Less than three months after reporting on cutbacks by inflation-weary pet owners, online pet retailer Chewy.com is laying off more than 200 workers.
The layoffs include workers at the company’s Plantation headquarters as well as other sites, according to the website TechCrunch.com.
They followed comments by the company’s CEO Sumit Singh that Chewy’s customers are reacting to higher prices by cutting back on pet treats and shifting from wet to dry food.
“This behavior is driven by a more fluid macro environment, including high levels of inflation, which have been passed through the industry over the past 18 months,” Singh said during a second-quarter earnings call with investors on Aug. 31. “Our dialog with our suppliers confirms that these trends are permeating throughout the pet industry.”
Singh said the trend was not yet “concerning,” nor cause for raising “alarm bells” because Chewy offers “value and convenience.”
“Therefore we believe we’re somewhat insulated from the full impact of these current times, given the strength in (Chewy’s) business model,” he said.
TechCrunch reported that the layoffs included workers in human relations, recruiting, data and business intelligence and included directors and higher managers, including a vice president.
Chewy, which did not provide details of which jobs were eliminated, plans to report its third-quarter earnings on Dec. 6.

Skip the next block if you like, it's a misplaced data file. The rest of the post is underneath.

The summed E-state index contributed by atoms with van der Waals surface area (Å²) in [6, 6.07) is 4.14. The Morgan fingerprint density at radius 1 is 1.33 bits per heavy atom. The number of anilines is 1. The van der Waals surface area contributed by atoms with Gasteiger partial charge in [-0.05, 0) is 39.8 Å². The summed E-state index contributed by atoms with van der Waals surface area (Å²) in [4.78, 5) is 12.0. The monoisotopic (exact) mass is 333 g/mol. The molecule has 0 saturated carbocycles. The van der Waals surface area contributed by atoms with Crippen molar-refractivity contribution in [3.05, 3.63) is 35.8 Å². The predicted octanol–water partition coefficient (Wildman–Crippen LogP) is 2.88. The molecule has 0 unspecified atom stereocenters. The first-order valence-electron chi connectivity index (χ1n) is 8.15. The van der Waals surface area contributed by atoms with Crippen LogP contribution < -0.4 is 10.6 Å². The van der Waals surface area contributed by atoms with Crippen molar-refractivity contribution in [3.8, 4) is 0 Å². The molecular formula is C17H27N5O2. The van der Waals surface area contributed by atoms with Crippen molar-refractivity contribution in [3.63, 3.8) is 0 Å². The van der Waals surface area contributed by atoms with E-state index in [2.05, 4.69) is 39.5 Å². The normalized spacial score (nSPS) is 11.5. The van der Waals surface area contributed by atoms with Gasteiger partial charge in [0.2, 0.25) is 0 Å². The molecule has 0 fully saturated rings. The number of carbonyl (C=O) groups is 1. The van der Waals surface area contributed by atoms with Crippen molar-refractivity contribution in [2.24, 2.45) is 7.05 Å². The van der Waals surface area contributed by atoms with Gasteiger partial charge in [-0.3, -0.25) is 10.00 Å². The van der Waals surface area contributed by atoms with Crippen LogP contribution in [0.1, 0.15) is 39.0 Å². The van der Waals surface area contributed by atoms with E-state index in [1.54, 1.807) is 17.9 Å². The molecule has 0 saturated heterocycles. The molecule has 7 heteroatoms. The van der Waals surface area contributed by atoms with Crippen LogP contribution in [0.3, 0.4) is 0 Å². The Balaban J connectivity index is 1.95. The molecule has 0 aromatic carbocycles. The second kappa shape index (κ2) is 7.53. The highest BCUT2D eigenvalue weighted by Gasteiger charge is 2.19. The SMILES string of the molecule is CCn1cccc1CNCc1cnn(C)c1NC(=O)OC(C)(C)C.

Its second quarter earnings, covering the period between April 1 and June 30, included a $1.2 million increase in adjusted net income, to $63.3 million, while adjusted basic and diluted earnings per share were flat at $0.15 compared to the previous year.
Analysts voiced concerns about a decrease in traffic to Chewy’s e-commerce site — from 20.49 million during the second quarter of 2022 to 20.39 million during the same period in 2023.
Chewy confirmed the layoffs in a statement to TechCrunch:
“As we head into 2024, we took the opportunity to consolidate some of our headcount and align our efforts into priorities which we believe will gain us the most significant customer wins and generate the highest business returns, to enable us to strengthen the company’s future,” said Chewy spokesperson, Diane Pelkey.
“This was a difficult decision that was carefully considered as part of our overall strategy and ongoing focus on becoming an ever more agile and disciplined company. We are grateful to our team members for their contributions and remain committed to supporting them during this transition,” she added.
Founded in Dania Beach by two college roommates in 2011, Chewy was acquired by retail pets supply giant PetSmart for $3.35 billion in 2017, before it was taken public in 2019. PetSmart’s largest investor, BC Partners, split the companies in 2020.
With offices in 14 states, the company employs more than 20,000 workers, according to its website.